So I didn’t keep track of my progress on the book. Or anything else this year. I guess who cares since I haven’t even launched this site yet.

I’ve really only started working on the book in earnest since the beginning of November. I’m shifting focus now to launch my author’s website first. I’m not sure if I’ll continue posting about the book, but for now, here’s where things stand:

The booksite

When the book is done, it’ll be located at I’m creating it on top of the Jekyll Doc Theme that Tom Johnson built. I guess you would call it a webbook. As much as I do want a physical book to hold in my hands & even one day sign at my readings, the digital format allows so many opportunities for me as a writer and you as a reader:

  • navigation
  • multimedia
  • interactivity
  • metapoetics/glosses

It was too interesting to pass up. So possibly no publisher will be interested in this format (how would you monetize it?), but I think that’s okay. I have a career outside poetry, and if I have to continue balancing my professional & creative endeavors to travel the artistic avenues I want, I’m prepared to do that.

A screenshot of the author's in-progress webbook manuscript, showing the navigation & menu items on a blank `About the author` page.
The book, in progress.

Of course, I want to quit my corporate job to write poems and give readings and talk to other artists every week. So the webbook will have links to my Patreon & PayPal =D

The title of the book comes from a quote by poet Alice Friman. I’m not sure if it’s codified in a book or interview anywhere, but she visited the University of Tennessee when I was in the first semester of my MFA. Poetry is the great permission is one of the many very quotable things she said during her craft talk.

The structure of the book is mostly in place. There are several poems I want to finish or revise before I publish the website, and that’s probably the bulk of the remaining work. But I still have a bunch of items to check off before the site is done from a technical perspective; the biggest ones are:

  • figure out the logic for previous & next buttons
  • build a dark theme
  • set up Google Analytics

The previous/next buttons are complicated because I’m not in any sense a web developer. I have that functionality here on the blog because it’s a built-in variable for posts. The doc theme that I’m using for the book uses a YAML file to define the TOC, and I want the previous/next logic to loop through that to spit out buttons. It’s definitely possible because there’s separate logic that loops through that same YAML to create the sidebar navigation, and Jekyll’s own doc does something similar with its tutorials. I just don’t know what the fuck I’m doing yet.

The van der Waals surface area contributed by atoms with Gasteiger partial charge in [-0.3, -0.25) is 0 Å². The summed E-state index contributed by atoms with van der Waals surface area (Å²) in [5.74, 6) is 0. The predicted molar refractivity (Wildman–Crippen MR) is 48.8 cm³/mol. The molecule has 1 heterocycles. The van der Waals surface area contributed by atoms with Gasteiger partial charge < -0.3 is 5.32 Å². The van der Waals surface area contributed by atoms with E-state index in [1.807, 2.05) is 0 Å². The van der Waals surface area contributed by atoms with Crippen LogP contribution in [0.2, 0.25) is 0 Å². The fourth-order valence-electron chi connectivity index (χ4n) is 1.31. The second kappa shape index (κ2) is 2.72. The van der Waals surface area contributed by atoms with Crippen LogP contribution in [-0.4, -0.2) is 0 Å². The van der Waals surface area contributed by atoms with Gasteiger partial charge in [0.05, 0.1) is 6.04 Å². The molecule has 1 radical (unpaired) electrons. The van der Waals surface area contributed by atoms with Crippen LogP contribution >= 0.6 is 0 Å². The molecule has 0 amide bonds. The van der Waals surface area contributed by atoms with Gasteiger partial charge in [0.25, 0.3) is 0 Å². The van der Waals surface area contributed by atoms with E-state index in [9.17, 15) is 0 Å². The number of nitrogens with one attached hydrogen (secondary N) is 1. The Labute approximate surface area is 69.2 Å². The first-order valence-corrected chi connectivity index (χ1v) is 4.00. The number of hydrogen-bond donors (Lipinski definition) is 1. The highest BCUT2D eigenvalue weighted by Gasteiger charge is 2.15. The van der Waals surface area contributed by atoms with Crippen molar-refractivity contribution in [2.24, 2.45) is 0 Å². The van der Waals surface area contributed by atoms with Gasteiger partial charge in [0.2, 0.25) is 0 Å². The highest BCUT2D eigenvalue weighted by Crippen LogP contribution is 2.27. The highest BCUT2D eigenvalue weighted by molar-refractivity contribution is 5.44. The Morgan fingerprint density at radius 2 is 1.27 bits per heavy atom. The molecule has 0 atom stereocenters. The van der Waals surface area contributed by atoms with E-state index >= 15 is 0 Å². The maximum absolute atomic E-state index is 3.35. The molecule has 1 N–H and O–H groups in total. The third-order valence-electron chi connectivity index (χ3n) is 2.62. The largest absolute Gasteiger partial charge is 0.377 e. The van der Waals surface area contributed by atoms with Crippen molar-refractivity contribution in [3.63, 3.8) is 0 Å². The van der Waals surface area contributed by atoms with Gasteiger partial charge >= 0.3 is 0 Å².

I’m also color deficient (similar to colorblind), and color palettes mean nothing to me, so the dark theme will be weird.

I’m using Asana to manage the effort, which I like a LOT more than other project management tools I’ve used. I’ve been part of Corporate America for almost a decade now, so I’ve used most of the big ones.

I hate Git, but use it because it’s integral to Jekyll & GitHub Pages.

Other than poetry

I work in the healthcare industry as a Technical Writer. I’m in Nashville, where healthcare is maybe the biggest industry in the city—yes, even larger than music or tourism. It’s a wonderful career for an introvert. I wouldn’t have the skillset to put together this blog, much less my book, without my career in TechCom.

I’ve been studying Spanish since June 2018. I use Duolingo every day (with a 906 day streak as of Dec 16), and before the pandemic, I took group classes at the Tennessee Language Center. I’m not fluent by any stretch, but if I spent a couple months in a Spanish-speaking community, I think I’d come out communicating effectively.

The author's 2020 Duolingo statistics. He was in the top 2% of experience earners.
My 2020 Duolingo stats

I’m from Buffalo. The Bills are having a great season, and I’m not saying I had anything to do with that, but as soon as I stopped believing in jinxes, the Pegulas hired Sean McDermott & Brandon Beane. Even though my family has been in Nashville since I was nine, I still consider myself “from” Buffalo. I’ve encountered a lot of people who have different opinions about how I should identify in that regard. Which is fun.

Lots of people also misspell my last name. It’s D-I-L-L-O-N. No second “i”. As far as I know, “Dillion” has never been a surname anywhere in the world.

Okay! That seems like a whole blog post.